At night when everyone is in bed, it should be quiet. But there are probably sounds that you are not even aware of. What do you hear? Ticking a clock? A dripping tap? The dog scratching a door? The boiler that starts? These have become normal nocturnal sounds for you, but that will not be the case for your guests. Sleep a night in the guest rooms and make an inventory of which sounds you notice. If you hear something, your guests will.

The point is that there are unnecessary sounds that you can do something about. That Frisian tail clock, which gives a cozy home feeling and is a family heirloom, gets a place far from the guest rooms or you put the pendulum at bedtime so that the clock does not turn every half hour at night. Repair the faucet, replace the rubber. All sounds that can be remedied must be corrected.

There are also sounds that are inevitable, the usual home, garden and kitchen sounds: voices, the telephone that rings, the TV or radio that is on, doors that open and close. In the first place, you try to see how these activities will cause the least inconvenience for the guests. Loading and unloading the dishwasher is as gentle as possible in the evening. The sound of the TV or the radio is not too loud. In the second place, the layout of your house influences how all these sounds will be experienced. In a large house there is more freedom to do all sorts of things without others bothering. It also helps when the walls are thick and the doors let through as little noise as possible. You have to ask yourself whether your house will feel full, busy and noisy when guests arrive. Are the rooms classified and insulated so that sounds do not penetrate? Your guests should not have the idea that you or other guests are bothered by their conversations, snoring or other sounds and that they can be addressed. Paper-thin walls make them feel uncomfortable. Assess whether there is sufficient rest and privacy for all attendees.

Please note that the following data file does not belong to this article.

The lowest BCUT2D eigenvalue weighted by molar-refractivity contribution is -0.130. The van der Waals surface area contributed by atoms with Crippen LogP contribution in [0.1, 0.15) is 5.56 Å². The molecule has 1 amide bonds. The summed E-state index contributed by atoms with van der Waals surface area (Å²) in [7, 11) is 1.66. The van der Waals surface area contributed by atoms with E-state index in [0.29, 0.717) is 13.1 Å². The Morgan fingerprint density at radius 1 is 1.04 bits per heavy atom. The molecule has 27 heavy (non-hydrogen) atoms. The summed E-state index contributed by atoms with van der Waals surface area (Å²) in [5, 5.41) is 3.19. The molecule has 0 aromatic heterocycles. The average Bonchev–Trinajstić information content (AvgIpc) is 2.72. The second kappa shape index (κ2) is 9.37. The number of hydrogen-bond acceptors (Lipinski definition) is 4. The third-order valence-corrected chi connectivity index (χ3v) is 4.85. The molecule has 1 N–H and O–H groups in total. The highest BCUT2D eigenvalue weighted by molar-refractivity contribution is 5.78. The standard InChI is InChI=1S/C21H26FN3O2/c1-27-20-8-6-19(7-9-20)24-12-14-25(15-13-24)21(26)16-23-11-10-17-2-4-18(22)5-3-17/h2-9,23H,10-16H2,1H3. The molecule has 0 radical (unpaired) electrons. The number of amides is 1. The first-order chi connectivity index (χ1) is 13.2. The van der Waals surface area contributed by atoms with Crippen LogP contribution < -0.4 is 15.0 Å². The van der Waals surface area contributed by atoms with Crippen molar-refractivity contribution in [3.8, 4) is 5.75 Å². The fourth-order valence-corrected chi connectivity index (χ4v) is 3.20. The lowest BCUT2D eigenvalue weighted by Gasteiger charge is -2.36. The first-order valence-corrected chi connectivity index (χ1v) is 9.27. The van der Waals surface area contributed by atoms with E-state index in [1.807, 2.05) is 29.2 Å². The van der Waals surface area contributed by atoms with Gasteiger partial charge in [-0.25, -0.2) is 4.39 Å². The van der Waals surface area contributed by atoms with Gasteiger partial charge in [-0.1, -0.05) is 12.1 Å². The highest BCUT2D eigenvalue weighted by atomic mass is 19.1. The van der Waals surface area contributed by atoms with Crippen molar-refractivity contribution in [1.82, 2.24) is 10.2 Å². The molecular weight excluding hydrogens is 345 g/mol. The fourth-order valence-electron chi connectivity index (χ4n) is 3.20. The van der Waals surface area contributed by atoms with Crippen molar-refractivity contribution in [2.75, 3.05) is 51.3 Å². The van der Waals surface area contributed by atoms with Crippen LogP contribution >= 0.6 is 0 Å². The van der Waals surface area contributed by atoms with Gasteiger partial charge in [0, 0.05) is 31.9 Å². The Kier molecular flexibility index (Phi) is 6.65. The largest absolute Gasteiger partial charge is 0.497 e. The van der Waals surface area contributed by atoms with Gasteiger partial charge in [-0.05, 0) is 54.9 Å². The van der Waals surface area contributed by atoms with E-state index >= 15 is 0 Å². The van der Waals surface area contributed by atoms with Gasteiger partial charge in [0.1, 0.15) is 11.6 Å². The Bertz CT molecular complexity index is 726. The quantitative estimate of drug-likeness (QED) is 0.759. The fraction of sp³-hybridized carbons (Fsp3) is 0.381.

You may get guests who are hypersensitive to sounds (or the absence thereof!). Even though there is no noise pollution, a guest experiences it that way. Therefore, you should try to make the house sound-friendly, so that all guests feel at ease.

What can you do?

You can take measures to prevent noise in a preventive manner. It is a considerable investment if you install sound-insulating tiles or wall panels directly. Therefore start with less extreme solutions, such as:

- Heavy curtains and carpeting in the rooms, in the hallway and on the stairs. Because carpet is less hygienic, you can opt for a wooden floor, but with the best insulation layer there is.

- Wallpaper on the walls is an extra layer that stops more noise than bare, painted walls.

 - If it is practicable, make sure that no guest rooms are next to each other. Adjoining rooms not only share a wall but also sounds. It is also advisable not to have your own bedroom next to a guest room.

- The same applies if the one guest room is above another. Thick floor covering with an extra insulating layer is then necessary. If necessary, insulate the ceiling.

You can have less influence on outside sounds, but they do disturb the peace. There is little to do with the cock crowing at sunrise, the rushing traffic or the barking dog of the neighbors. Double glazing is the best solution for noise nuisance from outside, but there is a price tag. However, it is an investment that pays for itself, because double glazing is not only sound-insulating, but also energy-saving.

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